After many days of rice noodles and pho recipe write, I decided to bake bread for homemade banh mi. It was early, around 8am, when I started, and for some reason, I decided to go rogue and tinker with my tried-and-true banh mi roll recipe, the one that I’d worked on for three months for The Banh Mi Handbook.
The tinkering had to do with using an industrial leavening: dough improver, or rather, mejorante para pan. It’s a powdery substance that cookbook author Kate Leahy got for me by way of her aunt, who lives in Mexico and brought it to the U.S. for me. Kate’s a good friend and curious cook. I’d not used the mejorante para pan in a couple of years so I was curious. Actually, I was inspired by Jyoti, a Banh Mi Handbook reader in Kenya who got her hands on dough improver and baked up some lovely rolls; she emailed me to ask how much to use and together we guesstimated an amount that worked out for her.
Anyway, I had this Mexican dough improver and after mixing up the dough, I knew something was wrong. The dough was slack but I baked it up anyway. The resulting rolls, which you see above, were hard and very very chewy – like rustic bread. I expected a puffy rise like commercially-baked bolillo roles. Not.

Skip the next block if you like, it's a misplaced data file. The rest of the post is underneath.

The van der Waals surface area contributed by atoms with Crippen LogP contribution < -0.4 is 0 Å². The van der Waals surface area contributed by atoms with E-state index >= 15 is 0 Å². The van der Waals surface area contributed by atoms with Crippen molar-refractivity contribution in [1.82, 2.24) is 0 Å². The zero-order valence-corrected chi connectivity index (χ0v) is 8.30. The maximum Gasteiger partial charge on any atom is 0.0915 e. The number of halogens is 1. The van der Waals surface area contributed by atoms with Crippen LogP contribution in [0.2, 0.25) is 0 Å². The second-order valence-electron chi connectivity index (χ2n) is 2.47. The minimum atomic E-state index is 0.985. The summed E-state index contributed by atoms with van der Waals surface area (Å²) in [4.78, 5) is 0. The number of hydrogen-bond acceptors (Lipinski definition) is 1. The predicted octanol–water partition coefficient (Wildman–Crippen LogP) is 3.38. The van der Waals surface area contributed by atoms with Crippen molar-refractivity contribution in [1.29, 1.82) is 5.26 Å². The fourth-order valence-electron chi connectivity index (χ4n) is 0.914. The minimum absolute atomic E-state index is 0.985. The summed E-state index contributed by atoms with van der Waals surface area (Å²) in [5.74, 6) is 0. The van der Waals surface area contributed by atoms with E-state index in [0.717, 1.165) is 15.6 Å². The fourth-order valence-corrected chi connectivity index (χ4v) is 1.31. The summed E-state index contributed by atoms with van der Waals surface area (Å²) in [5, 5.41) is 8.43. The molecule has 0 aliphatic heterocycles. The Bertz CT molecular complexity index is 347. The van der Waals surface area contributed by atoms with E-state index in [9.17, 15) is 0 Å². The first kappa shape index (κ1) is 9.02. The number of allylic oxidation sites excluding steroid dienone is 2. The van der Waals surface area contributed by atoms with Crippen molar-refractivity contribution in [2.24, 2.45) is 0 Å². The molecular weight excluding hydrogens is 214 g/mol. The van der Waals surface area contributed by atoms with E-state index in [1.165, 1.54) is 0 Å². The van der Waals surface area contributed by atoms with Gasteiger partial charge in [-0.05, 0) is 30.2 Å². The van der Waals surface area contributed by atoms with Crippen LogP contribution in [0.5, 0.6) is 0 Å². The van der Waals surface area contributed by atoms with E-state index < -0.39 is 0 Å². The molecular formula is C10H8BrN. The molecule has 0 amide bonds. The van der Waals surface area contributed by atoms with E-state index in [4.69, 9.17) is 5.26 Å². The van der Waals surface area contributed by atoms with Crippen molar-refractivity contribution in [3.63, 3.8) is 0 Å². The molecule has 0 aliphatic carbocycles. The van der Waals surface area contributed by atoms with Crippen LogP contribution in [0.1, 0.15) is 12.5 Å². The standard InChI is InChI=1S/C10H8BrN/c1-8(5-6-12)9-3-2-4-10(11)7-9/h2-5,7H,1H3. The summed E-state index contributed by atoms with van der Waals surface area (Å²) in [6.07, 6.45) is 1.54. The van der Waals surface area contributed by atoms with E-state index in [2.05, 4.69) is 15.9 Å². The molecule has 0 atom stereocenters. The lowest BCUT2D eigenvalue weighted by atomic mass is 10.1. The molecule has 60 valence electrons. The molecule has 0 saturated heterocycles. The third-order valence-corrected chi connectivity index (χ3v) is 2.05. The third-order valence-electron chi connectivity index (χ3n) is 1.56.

“Why are they so flat today?” Rory asked me. Because I was trying something new, I admitted. My husband indulges my experimental nature and professional obsessions. I assured him that lunch was not at stake. We were going to have banh mi. It wasn’t like past times, when I was experimenting and experienced solid fails.
If you think I turn out perfect food every time, I don’t. To prove it, here are highlights of my banh mi bread fiascos.